Many bands would love to have the chance to control their musical careers like OLP has. “Curve”, an album that has been in the works for many years, is reflective of the band staying true to music that challenges and pushes them as artists. “In a sense, this is our boxing record,” explains Maida, “it’s a metaphor for the ‘battle’ to come up with something more authentic and inspiring.”
“Curve” debuted in the Top 10 in Canadian album sales. The album’s first single, “Heavyweight” is currently charted at #1 on Canada’s Mainstream Rock radio airplay chart. It looks like another “win” for OLP and Maida’s fight to stay relevant and real are even more revealing as we sit down to chat with him about his successes, his inspirations and the challenges that lie ahead.
Congratulations on your Allan Slaight Spirit Award. What an incredible honour for you and Chantal, and well deserved I might add.
Thank you. It’s quite humbling. Any of the people that I’ve become familiar with in the charitable world that have given me a source of conscience, I feel like I take way more from them; more than I give back. I just try to make that clear because I don’t want people thinking I have delusions of greatness.
I notice a lot of your chosen charities are child-driven. Did you decide to get involved since you’ve become a father?
No. Not really. I’ve always had a connection to youth. War Child is obviously youth-driven but they’re music-oriented as well, which helped as far as the fit. If you visit War Child’s office in the summer, it’s just full of kids that are interning from all over the country.
For me, it really comes down to energizing our youth in positive ways. If you look at this world, it’s that younger generation that’s really going to make change, so I believe it starts from the bottom up.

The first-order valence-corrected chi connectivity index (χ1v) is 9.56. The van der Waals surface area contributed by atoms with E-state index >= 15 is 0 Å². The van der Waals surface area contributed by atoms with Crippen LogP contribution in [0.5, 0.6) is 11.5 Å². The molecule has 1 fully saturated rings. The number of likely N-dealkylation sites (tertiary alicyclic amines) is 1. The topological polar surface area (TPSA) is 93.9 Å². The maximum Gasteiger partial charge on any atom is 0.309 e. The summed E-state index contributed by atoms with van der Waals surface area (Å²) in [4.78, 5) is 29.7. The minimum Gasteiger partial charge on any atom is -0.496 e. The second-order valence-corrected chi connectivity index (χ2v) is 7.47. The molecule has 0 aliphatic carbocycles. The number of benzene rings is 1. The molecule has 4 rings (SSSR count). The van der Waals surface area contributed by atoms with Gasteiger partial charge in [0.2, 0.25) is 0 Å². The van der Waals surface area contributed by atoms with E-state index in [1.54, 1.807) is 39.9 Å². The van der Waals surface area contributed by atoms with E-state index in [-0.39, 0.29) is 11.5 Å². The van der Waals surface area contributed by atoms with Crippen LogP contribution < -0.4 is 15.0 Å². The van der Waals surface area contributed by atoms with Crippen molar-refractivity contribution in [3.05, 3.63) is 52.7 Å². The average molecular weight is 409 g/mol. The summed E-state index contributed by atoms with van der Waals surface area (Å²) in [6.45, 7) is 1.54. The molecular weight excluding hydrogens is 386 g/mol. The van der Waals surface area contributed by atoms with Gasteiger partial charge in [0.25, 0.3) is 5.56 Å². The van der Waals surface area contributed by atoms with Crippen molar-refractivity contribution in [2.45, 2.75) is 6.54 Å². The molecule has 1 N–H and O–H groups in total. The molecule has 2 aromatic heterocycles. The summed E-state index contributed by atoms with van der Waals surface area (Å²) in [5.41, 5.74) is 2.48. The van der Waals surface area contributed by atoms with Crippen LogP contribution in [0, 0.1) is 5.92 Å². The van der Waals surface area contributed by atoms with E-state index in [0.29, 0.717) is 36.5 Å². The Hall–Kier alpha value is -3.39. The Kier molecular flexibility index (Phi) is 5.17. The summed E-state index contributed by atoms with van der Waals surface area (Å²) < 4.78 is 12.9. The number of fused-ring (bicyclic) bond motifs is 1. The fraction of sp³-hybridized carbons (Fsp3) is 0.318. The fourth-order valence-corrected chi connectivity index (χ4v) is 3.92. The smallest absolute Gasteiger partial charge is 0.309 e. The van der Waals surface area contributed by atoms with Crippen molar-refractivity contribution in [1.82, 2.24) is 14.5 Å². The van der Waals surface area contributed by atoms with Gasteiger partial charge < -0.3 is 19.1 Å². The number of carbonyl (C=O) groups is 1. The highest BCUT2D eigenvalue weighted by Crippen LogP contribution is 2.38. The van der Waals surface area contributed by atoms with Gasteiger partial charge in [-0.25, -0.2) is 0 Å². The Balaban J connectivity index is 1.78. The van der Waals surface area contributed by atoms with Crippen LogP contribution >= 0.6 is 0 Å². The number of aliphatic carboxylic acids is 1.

If we can teach these guys (motions to his son) to be more accountable, responsible and to feel connected – that we’re all connected – that’s really my goal. It just transcends into youth very naturally for me.
Do you involve your sons?
We do. For Rowan’s birthday we said no gifts this year, but instead you can go on War Child’s website and donate. So they can see where that money goes. Rowan follows it, too. And they can watch schools being rebuilt on the site.
[Raine asks Rowan] You like that right, you appreciate that? And understand it?
That’s great to teach them at a young age what that feels like. The gift of giving!
Exactly. And it’s happening with them on many levels. Their school is very community-oriented – it’s the biggest diversity school in Los Angeles. They are minorities in their class and even just that alone, being connected to so many cultures, and not knowing any different. I think that’s really the key
If you don’t have to teach them about it and it’s just a part of their lives, it’s so much easier.
To me, that’s the true value and the purity of those types of relationships. When they take it for granted, because it’s a part of their experience, they’re immersed in different traditions and foods, backgrounds, customs, beliefs, and it’s really incredible to see it on this level. Witnessing it, you really internalize how great it would be if we could get there, globally. I think respect is a monumental word and is something that’s inherent and ingrained. If we can create a new generation that is more understanding, more engaged and educated about the importance of respecting each other and our differences, we’ll be so much better off.
I agree. And I love that you mentioned respect. Being true to yourself and respecting that right in others is a great thing to teach our children. So often we see kids conforming and trying to fit in at the expense of losing what makes them unique and special. Or even sacrificing what makes them happy. You studied criminology at the University of Toronto, which is a very different path from where you ended up.